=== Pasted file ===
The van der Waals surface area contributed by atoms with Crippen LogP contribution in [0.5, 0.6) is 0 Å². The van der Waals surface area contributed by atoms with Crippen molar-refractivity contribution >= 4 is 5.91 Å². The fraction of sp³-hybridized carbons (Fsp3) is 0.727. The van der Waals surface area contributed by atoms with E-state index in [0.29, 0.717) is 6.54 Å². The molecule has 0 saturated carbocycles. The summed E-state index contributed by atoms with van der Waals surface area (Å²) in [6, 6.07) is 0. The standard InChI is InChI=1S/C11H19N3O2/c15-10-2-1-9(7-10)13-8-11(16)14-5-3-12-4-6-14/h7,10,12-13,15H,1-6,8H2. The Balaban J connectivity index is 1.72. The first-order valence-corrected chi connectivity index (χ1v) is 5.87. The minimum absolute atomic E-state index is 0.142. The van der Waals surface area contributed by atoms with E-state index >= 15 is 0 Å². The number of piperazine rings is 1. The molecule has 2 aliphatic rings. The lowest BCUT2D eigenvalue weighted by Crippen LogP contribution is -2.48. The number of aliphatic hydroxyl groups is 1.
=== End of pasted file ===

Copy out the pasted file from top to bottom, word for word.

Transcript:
The van der Waals surface area contributed by atoms with Crippen LogP contribution in [0.5, 0.6) is 0 Å². The van der Waals surface area contributed by atoms with Crippen molar-refractivity contribution >= 4 is 5.91 Å². The fraction of sp³-hybridized carbons (Fsp3) is 0.727. The van der Waals surface area contributed by atoms with E-state index in [0.29, 0.717) is 6.54 Å². The molecule has 0 saturated carbocycles. The summed E-state index contributed by atoms with van der Waals surface area (Å²) in [6, 6.07) is 0. The standard InChI is InChI=1S/C11H19N3O2/c15-10-2-1-9(7-10)13-8-11(16)14-5-3-12-4-6-14/h7,10,12-13,15H,1-6,8H2. The Balaban J connectivity index is 1.72. The first-order valence-corrected chi connectivity index (χ1v) is 5.87. The minimum absolute atomic E-state index is 0.142. The van der Waals surface area contributed by atoms with E-state index >= 15 is 0 Å². The number of piperazine rings is 1. The molecule has 2 aliphatic rings. The lowest BCUT2D eigenvalue weighted by Crippen LogP contribution is -2.48. The number of aliphatic hydroxyl groups is 1.